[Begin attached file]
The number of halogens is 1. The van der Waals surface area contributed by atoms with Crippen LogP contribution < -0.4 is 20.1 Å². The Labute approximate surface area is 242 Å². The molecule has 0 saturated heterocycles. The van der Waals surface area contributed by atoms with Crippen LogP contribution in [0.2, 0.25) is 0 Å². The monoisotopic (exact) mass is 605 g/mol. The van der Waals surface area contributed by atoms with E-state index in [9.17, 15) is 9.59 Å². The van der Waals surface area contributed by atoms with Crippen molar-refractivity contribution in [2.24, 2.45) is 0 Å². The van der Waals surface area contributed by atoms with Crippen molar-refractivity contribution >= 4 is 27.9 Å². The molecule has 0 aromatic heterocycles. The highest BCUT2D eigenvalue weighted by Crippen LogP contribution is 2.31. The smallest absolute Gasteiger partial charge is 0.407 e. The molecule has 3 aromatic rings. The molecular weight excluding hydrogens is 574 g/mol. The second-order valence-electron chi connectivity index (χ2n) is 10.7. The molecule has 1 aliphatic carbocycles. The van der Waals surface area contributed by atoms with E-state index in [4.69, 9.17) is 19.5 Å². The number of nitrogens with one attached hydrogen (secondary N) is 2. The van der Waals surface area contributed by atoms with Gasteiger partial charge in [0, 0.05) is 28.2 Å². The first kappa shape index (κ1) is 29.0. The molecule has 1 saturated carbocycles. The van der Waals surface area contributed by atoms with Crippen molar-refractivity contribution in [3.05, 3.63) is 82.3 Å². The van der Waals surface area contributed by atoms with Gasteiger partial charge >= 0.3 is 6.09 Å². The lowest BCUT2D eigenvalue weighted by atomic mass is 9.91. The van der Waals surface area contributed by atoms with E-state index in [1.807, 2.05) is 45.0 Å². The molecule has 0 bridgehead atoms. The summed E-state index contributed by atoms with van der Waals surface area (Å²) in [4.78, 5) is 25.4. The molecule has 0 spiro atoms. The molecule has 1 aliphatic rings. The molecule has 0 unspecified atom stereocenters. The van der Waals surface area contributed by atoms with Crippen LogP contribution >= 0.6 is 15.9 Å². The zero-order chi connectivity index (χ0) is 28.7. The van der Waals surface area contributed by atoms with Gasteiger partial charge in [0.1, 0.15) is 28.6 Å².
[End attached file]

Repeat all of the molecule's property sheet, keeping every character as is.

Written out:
The number of halogens is 1. The van der Waals surface area contributed by atoms with Crippen LogP contribution < -0.4 is 20.1 Å². The Labute approximate surface area is 242 Å². The molecule has 0 saturated heterocycles. The van der Waals surface area contributed by atoms with Crippen LogP contribution in [0.2, 0.25) is 0 Å². The monoisotopic (exact) mass is 605 g/mol. The van der Waals surface area contributed by atoms with E-state index in [9.17, 15) is 9.59 Å². The van der Waals surface area contributed by atoms with Crippen molar-refractivity contribution in [2.24, 2.45) is 0 Å². The van der Waals surface area contributed by atoms with Crippen molar-refractivity contribution >= 4 is 27.9 Å². The molecule has 0 aromatic heterocycles. The highest BCUT2D eigenvalue weighted by Crippen LogP contribution is 2.31. The smallest absolute Gasteiger partial charge is 0.407 e. The molecule has 3 aromatic rings. The molecular weight excluding hydrogens is 574 g/mol. The second-order valence-electron chi connectivity index (χ2n) is 10.7. The molecule has 1 aliphatic carbocycles. The van der Waals surface area contributed by atoms with E-state index in [4.69, 9.17) is 19.5 Å². The number of nitrogens with one attached hydrogen (secondary N) is 2. The van der Waals surface area contributed by atoms with Gasteiger partial charge in [0, 0.05) is 28.2 Å². The first kappa shape index (κ1) is 29.0. The molecule has 1 saturated carbocycles. The van der Waals surface area contributed by atoms with Crippen molar-refractivity contribution in [3.05, 3.63) is 82.3 Å². The van der Waals surface area contributed by atoms with Gasteiger partial charge >= 0.3 is 6.09 Å². The lowest BCUT2D eigenvalue weighted by atomic mass is 9.91. The van der Waals surface area contributed by atoms with E-state index in [1.807, 2.05) is 45.0 Å². The molecule has 0 bridgehead atoms. The summed E-state index contributed by atoms with van der Waals surface area (Å²) in [4.78, 5) is 25.4. The molecule has 0 spiro atoms. The molecule has 1 aliphatic rings. The molecule has 0 unspecified atom stereocenters. The van der Waals surface area contributed by atoms with Crippen LogP contribution >= 0.6 is 15.9 Å². The zero-order chi connectivity index (χ0) is 28.7. The van der Waals surface area contributed by atoms with Gasteiger partial charge in [0.1, 0.15) is 28.6 Å².